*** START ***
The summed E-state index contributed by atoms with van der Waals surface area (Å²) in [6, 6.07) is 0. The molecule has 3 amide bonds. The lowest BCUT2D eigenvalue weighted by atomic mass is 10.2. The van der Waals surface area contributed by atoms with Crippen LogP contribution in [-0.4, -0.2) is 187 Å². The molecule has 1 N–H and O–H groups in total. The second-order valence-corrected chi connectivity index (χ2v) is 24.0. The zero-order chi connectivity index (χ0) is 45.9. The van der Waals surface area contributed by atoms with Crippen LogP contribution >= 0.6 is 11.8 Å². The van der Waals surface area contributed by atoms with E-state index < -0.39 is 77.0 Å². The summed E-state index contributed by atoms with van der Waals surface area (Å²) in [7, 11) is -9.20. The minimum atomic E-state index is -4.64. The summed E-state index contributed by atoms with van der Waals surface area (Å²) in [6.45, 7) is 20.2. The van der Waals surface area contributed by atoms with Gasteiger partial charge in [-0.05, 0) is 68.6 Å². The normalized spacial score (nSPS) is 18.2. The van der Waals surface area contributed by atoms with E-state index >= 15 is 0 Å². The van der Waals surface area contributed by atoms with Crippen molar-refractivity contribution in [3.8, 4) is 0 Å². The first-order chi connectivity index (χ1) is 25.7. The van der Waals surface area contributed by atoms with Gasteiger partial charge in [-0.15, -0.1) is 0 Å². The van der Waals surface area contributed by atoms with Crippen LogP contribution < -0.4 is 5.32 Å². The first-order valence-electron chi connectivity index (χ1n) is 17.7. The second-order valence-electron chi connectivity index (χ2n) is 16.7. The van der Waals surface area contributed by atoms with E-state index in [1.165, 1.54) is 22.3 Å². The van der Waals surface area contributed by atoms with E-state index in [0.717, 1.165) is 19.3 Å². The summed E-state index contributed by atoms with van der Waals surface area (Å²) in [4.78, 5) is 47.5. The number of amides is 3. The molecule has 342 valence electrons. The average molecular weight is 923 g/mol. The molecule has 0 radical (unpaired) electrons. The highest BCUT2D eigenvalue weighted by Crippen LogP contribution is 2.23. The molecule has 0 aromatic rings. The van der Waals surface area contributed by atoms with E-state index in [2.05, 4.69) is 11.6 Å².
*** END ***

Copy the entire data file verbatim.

The summed E-state index contributed by atoms with van der Waals surface area (Å²) in [6, 6.07) is 0. The molecule has 3 amide bonds. The lowest BCUT2D eigenvalue weighted by atomic mass is 10.2. The van der Waals surface area contributed by atoms with Crippen LogP contribution in [-0.4, -0.2) is 187 Å². The molecule has 1 N–H and O–H groups in total. The second-order valence-corrected chi connectivity index (χ2v) is 24.0. The zero-order chi connectivity index (χ0) is 45.9. The van der Waals surface area contributed by atoms with Crippen LogP contribution >= 0.6 is 11.8 Å². The van der Waals surface area contributed by atoms with E-state index < -0.39 is 77.0 Å². The summed E-state index contributed by atoms with van der Waals surface area (Å²) in [7, 11) is -9.20. The minimum atomic E-state index is -4.64. The summed E-state index contributed by atoms with van der Waals surface area (Å²) in [6.45, 7) is 20.2. The van der Waals surface area contributed by atoms with Gasteiger partial charge in [-0.05, 0) is 68.6 Å². The normalized spacial score (nSPS) is 18.2. The van der Waals surface area contributed by atoms with E-state index >= 15 is 0 Å². The van der Waals surface area contributed by atoms with Crippen molar-refractivity contribution in [3.8, 4) is 0 Å². The first-order chi connectivity index (χ1) is 25.7. The van der Waals surface area contributed by atoms with Gasteiger partial charge in [-0.15, -0.1) is 0 Å². The van der Waals surface area contributed by atoms with Crippen LogP contribution < -0.4 is 5.32 Å². The first-order valence-electron chi connectivity index (χ1n) is 17.7. The second-order valence-electron chi connectivity index (χ2n) is 16.7. The van der Waals surface area contributed by atoms with E-state index in [1.165, 1.54) is 22.3 Å². The van der Waals surface area contributed by atoms with E-state index in [0.717, 1.165) is 19.3 Å². The summed E-state index contributed by atoms with van der Waals surface area (Å²) in [4.78, 5) is 47.5. The number of amides is 3. The molecule has 342 valence electrons. The average molecular weight is 923 g/mol. The molecule has 0 radical (unpaired) electrons. The highest BCUT2D eigenvalue weighted by Crippen LogP contribution is 2.23. The molecule has 0 aromatic rings. The van der Waals surface area contributed by atoms with E-state index in [2.05, 4.69) is 11.6 Å².